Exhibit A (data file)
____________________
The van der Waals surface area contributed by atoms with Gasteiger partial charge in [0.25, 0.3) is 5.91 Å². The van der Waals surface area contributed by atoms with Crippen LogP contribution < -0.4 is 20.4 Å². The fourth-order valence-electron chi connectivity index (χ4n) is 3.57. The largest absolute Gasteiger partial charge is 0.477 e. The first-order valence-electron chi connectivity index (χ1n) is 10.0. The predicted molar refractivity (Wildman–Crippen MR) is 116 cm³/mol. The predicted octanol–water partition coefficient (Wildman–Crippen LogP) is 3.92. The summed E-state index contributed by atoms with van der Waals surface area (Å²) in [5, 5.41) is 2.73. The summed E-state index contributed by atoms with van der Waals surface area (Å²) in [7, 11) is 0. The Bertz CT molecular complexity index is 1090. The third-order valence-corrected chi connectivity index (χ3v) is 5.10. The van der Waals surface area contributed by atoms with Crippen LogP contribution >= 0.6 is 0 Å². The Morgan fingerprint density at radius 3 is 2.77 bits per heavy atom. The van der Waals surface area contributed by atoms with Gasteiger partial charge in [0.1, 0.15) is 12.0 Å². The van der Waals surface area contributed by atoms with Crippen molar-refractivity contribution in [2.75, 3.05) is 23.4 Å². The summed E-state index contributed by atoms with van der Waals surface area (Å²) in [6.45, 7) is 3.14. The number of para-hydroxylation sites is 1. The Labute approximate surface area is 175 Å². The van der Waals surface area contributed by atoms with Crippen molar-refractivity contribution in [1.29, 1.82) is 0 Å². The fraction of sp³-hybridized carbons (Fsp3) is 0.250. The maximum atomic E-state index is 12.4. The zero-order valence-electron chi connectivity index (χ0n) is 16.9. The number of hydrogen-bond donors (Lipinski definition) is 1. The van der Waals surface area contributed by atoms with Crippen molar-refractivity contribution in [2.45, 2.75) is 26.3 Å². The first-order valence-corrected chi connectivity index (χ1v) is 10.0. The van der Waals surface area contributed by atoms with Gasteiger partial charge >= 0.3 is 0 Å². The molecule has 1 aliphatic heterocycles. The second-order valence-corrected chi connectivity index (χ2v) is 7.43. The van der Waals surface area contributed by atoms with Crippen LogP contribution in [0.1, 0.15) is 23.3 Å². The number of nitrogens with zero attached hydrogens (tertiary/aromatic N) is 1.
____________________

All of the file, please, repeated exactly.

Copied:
The van der Waals surface area contributed by atoms with Gasteiger partial charge in [0.25, 0.3) is 5.91 Å². The van der Waals surface area contributed by atoms with Crippen LogP contribution < -0.4 is 20.4 Å². The fourth-order valence-electron chi connectivity index (χ4n) is 3.57. The largest absolute Gasteiger partial charge is 0.477 e. The first-order valence-electron chi connectivity index (χ1n) is 10.0. The predicted molar refractivity (Wildman–Crippen MR) is 116 cm³/mol. The predicted octanol–water partition coefficient (Wildman–Crippen LogP) is 3.92. The summed E-state index contributed by atoms with van der Waals surface area (Å²) in [5, 5.41) is 2.73. The summed E-state index contributed by atoms with van der Waals surface area (Å²) in [7, 11) is 0. The Bertz CT molecular complexity index is 1090. The third-order valence-corrected chi connectivity index (χ3v) is 5.10. The van der Waals surface area contributed by atoms with Crippen LogP contribution >= 0.6 is 0 Å². The Morgan fingerprint density at radius 3 is 2.77 bits per heavy atom. The van der Waals surface area contributed by atoms with Gasteiger partial charge in [0.1, 0.15) is 12.0 Å². The van der Waals surface area contributed by atoms with Crippen molar-refractivity contribution in [2.75, 3.05) is 23.4 Å². The summed E-state index contributed by atoms with van der Waals surface area (Å²) in [6.45, 7) is 3.14. The number of para-hydroxylation sites is 1. The Labute approximate surface area is 175 Å². The van der Waals surface area contributed by atoms with Crippen molar-refractivity contribution in [1.29, 1.82) is 0 Å². The fraction of sp³-hybridized carbons (Fsp3) is 0.250. The maximum atomic E-state index is 12.4. The zero-order valence-electron chi connectivity index (χ0n) is 16.9. The number of hydrogen-bond donors (Lipinski definition) is 1. The van der Waals surface area contributed by atoms with Crippen molar-refractivity contribution in [2.45, 2.75) is 26.3 Å². The first-order valence-corrected chi connectivity index (χ1v) is 10.0. The van der Waals surface area contributed by atoms with Gasteiger partial charge >= 0.3 is 0 Å². The molecule has 1 aliphatic heterocycles. The second-order valence-corrected chi connectivity index (χ2v) is 7.43. The van der Waals surface area contributed by atoms with Crippen LogP contribution in [0.1, 0.15) is 23.3 Å². The number of nitrogens with zero attached hydrogens (tertiary/aromatic N) is 1.